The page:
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LISTEN: Tacoma mayor talks about policing in her city amid ongoing protests

A person kneels with their fist in the air at a June 5, 2020, demonstration against police brutality in Tacoma
Parker Miles Blohm
A person kneels with their fist in the air at a June 5, 2020, demonstration against police brutality in Tacoma.

Now that Gov. Jay Inslee has said he will ensure an independent investigation into the death of Manuel Ellis, Tacoma Mayor Victoria Woodards is outlining her hopes for what that will look like.

"That we get a fair, independent, clean investigation," Woodards told KNKX. "That we trust the agency who’s doing it, we trust that they can do it fairly, and we trust that they can get it done in a reasonable amount of time. "

Ellis died in Marchafter being restrained by Tacoma police officers. His death has been ruled a homicide.

While details of the investigation are being worked out, Woodards says Tacoma city leaders are also working on some immediate police reform measures. 

She says the city will review police union contracts and the department use-of-force policies. The city council is also considering body cameras for officers. 

But police reform isn't the only thing on Woodards' mind when it comes to combatting racist systems.Hear her conversation with KNKX Morning Edition Host Kirsten Kendrick by clicking the play icon above. The transcript of the conversation is below. Both have been edited for length and clarity.

Victoria Woodards, Mayor of Tacoma: I've been really contemplating that that is only one place we need to focus because that means we're only focusing on the system that people end up in, as opposed to focusing on the system that puts people in that position to be in the justice system in the first place.

How are we making sure that people have good paying jobs for themselves and their families? How are we making sure that everyone has a safe place to live? How are we addressing those issues so that people don't end up in the justice system that we have to reform?

Kirsten Kendrick, KNKX: And on the issue of body cameras specifically, that would expand the police budget and amid calls for cutting that budget or defunding police, some police accountability advocates say this would be a step in the wrong direction. How do you respond to that?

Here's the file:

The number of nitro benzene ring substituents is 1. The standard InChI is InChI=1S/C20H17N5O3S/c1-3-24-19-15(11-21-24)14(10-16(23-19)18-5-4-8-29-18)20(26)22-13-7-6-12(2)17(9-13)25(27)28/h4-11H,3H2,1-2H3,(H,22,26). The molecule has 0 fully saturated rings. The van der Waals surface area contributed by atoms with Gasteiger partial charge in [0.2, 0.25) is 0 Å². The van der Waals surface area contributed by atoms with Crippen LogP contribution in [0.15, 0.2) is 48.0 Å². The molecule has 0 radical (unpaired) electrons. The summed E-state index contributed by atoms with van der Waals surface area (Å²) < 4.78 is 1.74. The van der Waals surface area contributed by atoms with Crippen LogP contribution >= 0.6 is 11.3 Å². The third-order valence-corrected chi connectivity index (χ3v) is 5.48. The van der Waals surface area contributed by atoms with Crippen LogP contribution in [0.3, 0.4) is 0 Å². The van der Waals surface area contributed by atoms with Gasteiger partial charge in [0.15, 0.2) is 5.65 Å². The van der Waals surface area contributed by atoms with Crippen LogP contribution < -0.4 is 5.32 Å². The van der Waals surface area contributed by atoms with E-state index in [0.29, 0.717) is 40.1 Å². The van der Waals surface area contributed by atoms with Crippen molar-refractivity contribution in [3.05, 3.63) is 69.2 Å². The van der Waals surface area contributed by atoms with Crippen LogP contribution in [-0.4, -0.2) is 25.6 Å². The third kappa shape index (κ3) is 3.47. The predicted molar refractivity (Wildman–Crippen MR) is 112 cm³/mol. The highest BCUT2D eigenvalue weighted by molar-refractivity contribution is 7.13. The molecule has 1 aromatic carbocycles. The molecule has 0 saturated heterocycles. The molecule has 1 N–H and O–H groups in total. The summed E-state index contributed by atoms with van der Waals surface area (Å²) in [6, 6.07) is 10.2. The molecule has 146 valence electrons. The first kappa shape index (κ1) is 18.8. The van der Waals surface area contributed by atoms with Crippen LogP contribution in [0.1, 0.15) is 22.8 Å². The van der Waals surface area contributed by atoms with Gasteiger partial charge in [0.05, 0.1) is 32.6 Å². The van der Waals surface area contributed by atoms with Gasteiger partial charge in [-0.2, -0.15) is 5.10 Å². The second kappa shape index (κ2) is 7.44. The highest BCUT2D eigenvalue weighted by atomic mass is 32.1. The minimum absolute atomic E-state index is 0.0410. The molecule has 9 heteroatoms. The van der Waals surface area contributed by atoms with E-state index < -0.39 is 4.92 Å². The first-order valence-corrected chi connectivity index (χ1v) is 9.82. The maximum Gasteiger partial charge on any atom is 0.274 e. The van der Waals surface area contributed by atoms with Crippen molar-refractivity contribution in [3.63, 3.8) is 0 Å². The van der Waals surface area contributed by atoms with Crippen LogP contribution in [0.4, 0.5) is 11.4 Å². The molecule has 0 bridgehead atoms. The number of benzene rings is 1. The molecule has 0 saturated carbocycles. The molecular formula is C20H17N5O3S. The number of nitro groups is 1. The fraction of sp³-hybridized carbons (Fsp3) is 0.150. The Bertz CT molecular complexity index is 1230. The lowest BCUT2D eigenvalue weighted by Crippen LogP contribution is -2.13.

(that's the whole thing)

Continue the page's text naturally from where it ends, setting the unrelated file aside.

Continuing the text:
Woodards: You know, it's really funny. I was talking to someone the other day and we were talking about how important all this reform is. But the other thing that we talked about as mayors is that reform is expensive because all of these things that we want to put in place, like body cams, cost money. I think there's got to be real conversation about when we say "defund the police," what that really means and what things are included in that. I get the sentiment of what it means. But I don't think there's anybody in the country who wishes there were no more police on the street. So as we think about what we mean when we defund the police, I would hope that body cams are not in the conversation. But we'll have to be able to continue to educate our community and do what's right for Tacoma.

KNKX: The calls to defund police seem to be rooted not just in anger, but in distrust. And we've heard from people specifically in Tacoma who are feeling like they can't trust the police, especially in this moment. What do you say to them?

Woodards: We started this work a year ago when finding out that our community survey said that African Americans are three times less likely to feel safe in Tacoma than whites. And that clearly says to me that it is more than just more police. More police do not make every community feel safe.  That distrust also has been passed down from generation to generation. You see it on TV, you hear it. You have people in your family who've experienced situations with police officers. So we've got to focus getting at those other issues, which is why programs like Project PEACE (Partnering for Equity and Community Engagement) were erected in Tacoma.